As our bison herd continues to grow at the Crane Trust, so do our efforts to understand their effects on the prairie we manage, and specifically on the migratory birds that breed here, many of which are of conservation concern. While scientists have studied the effects of cattle grazing and haying on prairie and birds, the effects of bison are poorly documented, due to the absence of bison from the Great Plains for most of the past century.
The ecological impacts of bison on prairie differ from those of cattle in that bison are more mobile, spend less time at the water, select for different plants, and may spread native plants more widely across the prairie. Does this mean that bison may benefit prairie-breeding birds in ways that cattle do not? We are investigating this question through ongoing field research on migratory songbirds including Grasshopper Sparrows, Bobolinks, and Dickcissels.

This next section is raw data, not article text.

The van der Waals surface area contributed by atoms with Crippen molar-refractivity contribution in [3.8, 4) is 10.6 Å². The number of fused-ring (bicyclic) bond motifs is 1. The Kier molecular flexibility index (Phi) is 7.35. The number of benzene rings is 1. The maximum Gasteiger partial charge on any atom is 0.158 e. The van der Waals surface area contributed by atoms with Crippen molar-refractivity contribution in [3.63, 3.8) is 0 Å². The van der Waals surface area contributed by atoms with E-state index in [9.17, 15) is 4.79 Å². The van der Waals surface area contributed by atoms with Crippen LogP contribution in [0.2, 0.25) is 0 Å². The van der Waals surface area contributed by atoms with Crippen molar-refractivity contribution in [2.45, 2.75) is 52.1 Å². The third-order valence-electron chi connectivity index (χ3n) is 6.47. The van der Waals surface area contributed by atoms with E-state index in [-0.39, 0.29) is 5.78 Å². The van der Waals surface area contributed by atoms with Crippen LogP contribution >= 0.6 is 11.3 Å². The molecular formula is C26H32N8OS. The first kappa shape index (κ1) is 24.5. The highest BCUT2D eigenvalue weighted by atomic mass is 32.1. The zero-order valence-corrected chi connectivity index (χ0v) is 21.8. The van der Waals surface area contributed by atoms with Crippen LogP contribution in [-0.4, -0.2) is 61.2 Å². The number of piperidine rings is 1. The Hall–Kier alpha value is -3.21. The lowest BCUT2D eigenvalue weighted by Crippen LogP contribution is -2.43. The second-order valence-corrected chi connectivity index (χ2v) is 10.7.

These three species are Neotropical migrants, meaning that they leave us in the fall to travel to the tropics, where they spend the winter before returning in the spring. Some travel to Mexico and Central America, whereas others go as far southern South America. Crane Trust researchers tagged Bobolinks with tiny devices called geolocators that allow us to map their journeys; one returning bird traveled through Florida, the Caribbean, and the Amazon Basin to spend the winter in southern Paraguay before returning to us at the Crane Trust to breed!
These tiny travelers have a short window of time to nest and raise their chicks in the prairie before departing for their next journey. We are working to understand their breeding success in prairie grazed by bison compared with other management to get a “bird’s eye view” of bison. We have had some great contributions to this effort from interns and students from Hastings College and other institutions, and look forward to welcoming more in the coming years.